I don’t want to put myself above anyone else here, so let me begin by saying that yes, I hate you. And wipe that feigned look of shock from your face. You hate me too.
There was a scene in the season finale of Curb Your Enthusiasm in which Larry David was about to get together with an actress who he had been courting for the several months since his wife gave him (as a tenth anniversary gift) the greenlight for one extramarital interlude. But somewhere between canoodling on the couch and the real deal, Larry noticed that the other woman had a framed photo of President Bush on her dressing room table. And that was it. Larry couldn’t do it. Defeated and deflated, he left the room.
Let’s face it. This is an extremely understated version of the way members of the two parties currently feel about one another. We live in different communities. We react to the same events and announcements in completely different ways. And we shout at each other. The current state of interparty relations could be best described as The Hate.
So how did it happen? How did we go from disagreeing with one another to hating each other with such fervent passion (aside from the obvious answer that it is all fill-in-the-blank’s fault)?
Part of the answer has to do with the insane amount of media coverage now given, not to the issues themselves but to the inside-baseball strategies employed by both parties to discredit, soil and ultimately destroy one another.
The sports analogy is probably worth exploring – although most people know a whole lot more details about their favorite sport teams than they do about the political issues of the day. Any sports fan has experienced the rivalry. We go on hating the opposing team and sort of hating the opposing fans long after the games end. Meanwhile, the actual participants in the sport take their showers, put on their street clothes, go home and get on with their lives. Many players are best friends with someone from an opposing team.
The same is, or at least was, true when it comes to political pundits. The coverage of politics as a sport is entertaining and it sells. So the pundits rip into one another for an hour or so and then get up, shake hands, tell a few jokes and head off to lunch. The viewers are left with the hate. That’s why most political show audience members could never believe that James Carville and Mary Matalin actually touched each other intimately (even though on the perversion scale she is so clearly an S and he is so obviously an M).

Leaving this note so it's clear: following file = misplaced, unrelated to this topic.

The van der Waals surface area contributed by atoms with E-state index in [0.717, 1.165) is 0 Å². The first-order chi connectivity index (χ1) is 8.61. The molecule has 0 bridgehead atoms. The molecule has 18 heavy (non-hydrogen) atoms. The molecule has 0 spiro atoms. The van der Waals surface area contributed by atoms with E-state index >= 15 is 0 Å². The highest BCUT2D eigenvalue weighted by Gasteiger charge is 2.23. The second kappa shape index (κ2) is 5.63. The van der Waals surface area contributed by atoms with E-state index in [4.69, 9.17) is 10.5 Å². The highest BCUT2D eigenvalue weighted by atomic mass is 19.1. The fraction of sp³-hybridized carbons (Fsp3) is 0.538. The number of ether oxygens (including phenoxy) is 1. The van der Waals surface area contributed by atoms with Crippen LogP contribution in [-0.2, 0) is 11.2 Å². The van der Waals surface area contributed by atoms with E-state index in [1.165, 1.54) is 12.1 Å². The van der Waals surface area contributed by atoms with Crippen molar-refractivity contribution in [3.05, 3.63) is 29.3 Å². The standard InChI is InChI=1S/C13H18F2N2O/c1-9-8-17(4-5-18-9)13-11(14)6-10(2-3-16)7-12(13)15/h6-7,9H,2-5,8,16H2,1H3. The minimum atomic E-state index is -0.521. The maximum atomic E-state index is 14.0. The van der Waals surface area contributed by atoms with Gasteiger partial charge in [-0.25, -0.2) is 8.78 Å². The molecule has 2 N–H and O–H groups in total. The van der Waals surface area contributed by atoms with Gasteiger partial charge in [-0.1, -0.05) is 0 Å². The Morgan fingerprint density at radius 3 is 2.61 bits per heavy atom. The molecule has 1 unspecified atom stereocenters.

Right Wing radio exists to blast away at those evil liberals. And Left Wing radio just launched what they hope will be their biggest show, the title of which (The O’Franken Factor) is a clear indication of its chief goals. We have gone from doing the debate to doing the dozens. And we get it twenty-four hours a day. The pundits go off the air. The haters just move on to the next show (often times, we don’t even need to touch the dial). The coverage never stops. The game is never over. The hate becomes institutionalized.
And now the hate that has been marketed into the very fabric of the American public consciousness is working its way back up (or down) to the pundits and the politicians. If hate sells, how do you (why would you) ever turn it off? There is less hand-shaking at the end of the political shows and less respect among colleagues in the Senate and the House. We don’t want compromises or solutions. If someone offered Red Sox fans a salve that would make them feel better about Yankee successes, think anyone would use it?
Would you want something wonderful to happen in America even if it meant that the opposing party got all the credit and was, in fact, right all along? Ever sort of hope that Osama gets caught at a moment that is most beneficial to your man in the presidential race? We are in fact addicted to the hate. What gets your juices flowing more: A great, new policy idea from the guy you’re supporting or an offensive gaffe by the guy you hate? We thought 9-11 would bring us together. Instead we use it to attack the other party. And that gets to the heart of the problem. This isn’t a game. Somewhere along the way the contempt will become too extreme (if it isn’t already). Carville and Matalin may stay married, but the creative intimacy will disappear and the metal trunk filled with whips, chains, handcuffs and an industrial-grade buffer will remain un-opened at the foot of their two twin beds.
Again, I don’t want to put myself in some kind of a category of higher thought or meaning. I hate you even more now that I’ve written several paragraphs worth of content without letting off some steam and attacking you. I sort of hate myself for hating you so much but I mostly hate you for making me feel this way. I am as much a victim of this disease as anyone and I don’t see a cure for any of us anytime soon.
If it gets much worse, I may have to hump a Republican.